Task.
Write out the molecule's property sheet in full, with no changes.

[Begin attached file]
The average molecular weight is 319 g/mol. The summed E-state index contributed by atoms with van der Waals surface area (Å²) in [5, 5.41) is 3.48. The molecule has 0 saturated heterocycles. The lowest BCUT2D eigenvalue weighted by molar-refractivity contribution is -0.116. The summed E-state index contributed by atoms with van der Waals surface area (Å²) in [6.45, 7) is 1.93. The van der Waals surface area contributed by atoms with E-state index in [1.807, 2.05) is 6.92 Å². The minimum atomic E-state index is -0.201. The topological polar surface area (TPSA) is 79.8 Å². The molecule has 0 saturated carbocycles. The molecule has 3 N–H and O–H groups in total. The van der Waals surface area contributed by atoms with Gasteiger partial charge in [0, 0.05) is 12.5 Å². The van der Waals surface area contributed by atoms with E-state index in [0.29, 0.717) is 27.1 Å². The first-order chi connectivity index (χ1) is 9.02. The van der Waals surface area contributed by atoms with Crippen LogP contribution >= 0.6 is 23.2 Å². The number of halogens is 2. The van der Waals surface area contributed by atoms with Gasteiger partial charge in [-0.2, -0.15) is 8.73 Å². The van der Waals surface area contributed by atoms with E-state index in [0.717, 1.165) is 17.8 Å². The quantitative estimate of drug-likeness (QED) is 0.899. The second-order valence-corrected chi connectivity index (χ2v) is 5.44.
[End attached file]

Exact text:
The average molecular weight is 319 g/mol. The summed E-state index contributed by atoms with van der Waals surface area (Å²) in [5, 5.41) is 3.48. The molecule has 0 saturated heterocycles. The lowest BCUT2D eigenvalue weighted by molar-refractivity contribution is -0.116. The summed E-state index contributed by atoms with van der Waals surface area (Å²) in [6.45, 7) is 1.93. The van der Waals surface area contributed by atoms with E-state index in [1.807, 2.05) is 6.92 Å². The minimum atomic E-state index is -0.201. The topological polar surface area (TPSA) is 79.8 Å². The molecule has 0 saturated carbocycles. The molecule has 3 N–H and O–H groups in total. The van der Waals surface area contributed by atoms with Gasteiger partial charge in [0, 0.05) is 12.5 Å². The van der Waals surface area contributed by atoms with E-state index in [0.29, 0.717) is 27.1 Å². The first-order chi connectivity index (χ1) is 9.02. The van der Waals surface area contributed by atoms with Crippen LogP contribution >= 0.6 is 23.2 Å². The number of halogens is 2. The van der Waals surface area contributed by atoms with Gasteiger partial charge in [-0.2, -0.15) is 8.73 Å². The van der Waals surface area contributed by atoms with E-state index in [0.717, 1.165) is 17.8 Å². The quantitative estimate of drug-likeness (QED) is 0.899. The second-order valence-corrected chi connectivity index (χ2v) is 5.44.